- The perpetrator – victim – bystander dynamic emerged, on the one hand, as a polarization or in competition about victimhood. There was the danger of a “perverse victimhood” so present today.
- Pain was more openly discussed in the small group configurations and less in the whole system moments, but it was acted out throughout the Conference also in different ways with some manic moments.
- It was a Tower of Babel of overlapping contrasting languages, with a strong emphasis on the new emergent so-called language of action, the language of the populists and the nationalists.
To conclude, I want to outline some final considerations.
- In the conference, many aspects were unpacked. It was a ‘contained’ Conference with an overall ‘working group mentality’ culture or in ‘a depressive position’ state of mind, obviously also with moments of strong regression.
- The staff managed to work well together as a team, integrating their differences, and this was openly acknowledged by all. This was also probably mirrored in the sophisticated membership attending the Conference. The dilemma remains about how much this prevented deeper work on conflicts, destructiveness and pain (in sanitizing them) or if it was the most appropriate culture for the task of the Conference and members’ learning.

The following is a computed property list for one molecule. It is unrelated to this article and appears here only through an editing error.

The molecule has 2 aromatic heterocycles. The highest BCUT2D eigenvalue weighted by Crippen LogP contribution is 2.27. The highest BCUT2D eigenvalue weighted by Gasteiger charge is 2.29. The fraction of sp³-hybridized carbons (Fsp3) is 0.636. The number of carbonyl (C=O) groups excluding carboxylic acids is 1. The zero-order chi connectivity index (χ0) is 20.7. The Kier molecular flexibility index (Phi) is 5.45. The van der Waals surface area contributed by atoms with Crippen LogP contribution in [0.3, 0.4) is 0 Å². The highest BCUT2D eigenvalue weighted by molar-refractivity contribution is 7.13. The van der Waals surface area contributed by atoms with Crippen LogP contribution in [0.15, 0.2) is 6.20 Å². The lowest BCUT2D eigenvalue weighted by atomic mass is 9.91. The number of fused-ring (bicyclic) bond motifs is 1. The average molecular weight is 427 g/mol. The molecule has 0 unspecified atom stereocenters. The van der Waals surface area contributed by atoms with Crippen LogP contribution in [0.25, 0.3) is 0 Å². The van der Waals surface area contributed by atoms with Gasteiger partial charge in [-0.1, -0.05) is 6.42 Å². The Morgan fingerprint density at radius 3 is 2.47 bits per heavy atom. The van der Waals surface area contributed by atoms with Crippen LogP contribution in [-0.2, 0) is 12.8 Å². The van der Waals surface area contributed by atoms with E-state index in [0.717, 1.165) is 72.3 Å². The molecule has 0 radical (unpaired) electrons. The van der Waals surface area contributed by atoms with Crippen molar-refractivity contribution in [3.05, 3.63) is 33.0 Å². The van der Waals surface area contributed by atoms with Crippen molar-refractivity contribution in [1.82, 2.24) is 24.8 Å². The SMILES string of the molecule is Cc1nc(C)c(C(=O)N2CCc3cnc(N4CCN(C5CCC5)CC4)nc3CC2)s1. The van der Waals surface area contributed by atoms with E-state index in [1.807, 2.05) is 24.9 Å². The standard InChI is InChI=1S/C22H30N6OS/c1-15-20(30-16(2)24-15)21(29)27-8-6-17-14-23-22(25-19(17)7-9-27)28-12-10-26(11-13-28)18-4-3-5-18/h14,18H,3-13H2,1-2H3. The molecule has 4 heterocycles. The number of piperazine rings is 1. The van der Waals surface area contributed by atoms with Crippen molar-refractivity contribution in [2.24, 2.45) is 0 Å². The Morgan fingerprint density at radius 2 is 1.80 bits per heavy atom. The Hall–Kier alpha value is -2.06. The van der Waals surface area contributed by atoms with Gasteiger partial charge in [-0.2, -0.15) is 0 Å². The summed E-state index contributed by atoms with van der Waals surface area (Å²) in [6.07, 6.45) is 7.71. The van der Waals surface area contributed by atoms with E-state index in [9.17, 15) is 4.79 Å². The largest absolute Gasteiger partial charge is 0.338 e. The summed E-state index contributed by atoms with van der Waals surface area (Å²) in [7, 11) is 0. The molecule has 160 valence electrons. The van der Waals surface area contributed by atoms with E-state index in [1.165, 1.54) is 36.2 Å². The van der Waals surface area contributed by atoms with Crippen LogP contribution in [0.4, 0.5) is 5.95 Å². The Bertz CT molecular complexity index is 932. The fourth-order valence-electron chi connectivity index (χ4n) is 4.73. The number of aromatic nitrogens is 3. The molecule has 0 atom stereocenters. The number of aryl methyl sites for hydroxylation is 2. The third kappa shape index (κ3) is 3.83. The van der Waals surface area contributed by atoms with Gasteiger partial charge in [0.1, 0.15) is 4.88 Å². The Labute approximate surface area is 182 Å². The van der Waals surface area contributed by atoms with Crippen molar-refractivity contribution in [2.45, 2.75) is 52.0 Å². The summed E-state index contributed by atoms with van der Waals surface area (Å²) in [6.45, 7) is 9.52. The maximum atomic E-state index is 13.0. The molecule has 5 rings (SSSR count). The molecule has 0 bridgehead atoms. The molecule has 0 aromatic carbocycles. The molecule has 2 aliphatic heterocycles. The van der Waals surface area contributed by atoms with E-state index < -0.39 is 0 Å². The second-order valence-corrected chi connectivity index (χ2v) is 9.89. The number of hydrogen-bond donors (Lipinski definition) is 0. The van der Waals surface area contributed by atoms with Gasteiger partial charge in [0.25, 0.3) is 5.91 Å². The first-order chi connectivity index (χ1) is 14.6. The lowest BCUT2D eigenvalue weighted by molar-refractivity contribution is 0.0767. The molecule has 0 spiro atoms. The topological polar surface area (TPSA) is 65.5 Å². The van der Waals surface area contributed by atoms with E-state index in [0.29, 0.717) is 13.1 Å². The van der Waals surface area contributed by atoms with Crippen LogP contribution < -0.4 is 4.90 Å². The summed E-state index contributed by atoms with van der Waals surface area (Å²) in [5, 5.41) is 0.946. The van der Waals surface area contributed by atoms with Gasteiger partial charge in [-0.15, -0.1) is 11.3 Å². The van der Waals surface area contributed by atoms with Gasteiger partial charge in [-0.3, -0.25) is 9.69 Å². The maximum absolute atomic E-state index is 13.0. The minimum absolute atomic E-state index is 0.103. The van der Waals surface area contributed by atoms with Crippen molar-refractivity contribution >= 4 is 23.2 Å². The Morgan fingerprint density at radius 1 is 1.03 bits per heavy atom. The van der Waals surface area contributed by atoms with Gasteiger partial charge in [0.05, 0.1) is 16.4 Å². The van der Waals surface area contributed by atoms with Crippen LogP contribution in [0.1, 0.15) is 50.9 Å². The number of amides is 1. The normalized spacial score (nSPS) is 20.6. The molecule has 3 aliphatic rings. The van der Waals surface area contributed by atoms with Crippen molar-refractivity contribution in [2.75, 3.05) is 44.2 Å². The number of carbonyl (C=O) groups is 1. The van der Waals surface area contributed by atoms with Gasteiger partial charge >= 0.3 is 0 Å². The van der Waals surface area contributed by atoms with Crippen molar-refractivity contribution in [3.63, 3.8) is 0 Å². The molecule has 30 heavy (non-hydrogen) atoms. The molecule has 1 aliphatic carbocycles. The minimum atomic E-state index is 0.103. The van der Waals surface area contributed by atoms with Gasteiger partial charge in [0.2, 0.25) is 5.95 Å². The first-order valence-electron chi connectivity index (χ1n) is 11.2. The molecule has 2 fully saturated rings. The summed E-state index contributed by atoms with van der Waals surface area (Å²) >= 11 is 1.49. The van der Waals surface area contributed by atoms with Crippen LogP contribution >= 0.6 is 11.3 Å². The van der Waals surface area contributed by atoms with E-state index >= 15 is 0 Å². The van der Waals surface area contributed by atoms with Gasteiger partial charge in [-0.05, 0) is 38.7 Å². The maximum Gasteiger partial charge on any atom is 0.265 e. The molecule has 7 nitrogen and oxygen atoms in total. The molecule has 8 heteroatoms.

- In terms of the theme of the Conference we experienced that Europe is a very complex entity, with many layers in the past and in the present, which are very difficult to contain and address all at the same time. I am aware that the word complexity is quite abused today, and this can seem banal, but the ‘lived emotional experience’ of the ‘here and now’, within the Conference dynamic, was greatly confronting, at moments nearly emotionally and cognitively unbearable and uncontainable in the mind, all at once. You continuously had the feeling that you could not get it all at the same time, there was always some layer that could not come to light.
First of all, I would like to thank the PCCA Board for the trust shown in authorizing me to direct this Conference. I am truly grateful to my colleagues of the Conference Management, to all the staff for their very generous dedication, contribution, availability, insights and for supporting me in this journey and to all the members who accepted our invitation to join the Conference, making it so rich and powerful. My main hope now is that this Conference has been a learning experience for the members, even though with different degrees for different people, because this is the raison d’être of this kind of work and what gives running a Conference meaning.
Louisa Diana Brunner – PCCA 2018 Conference Director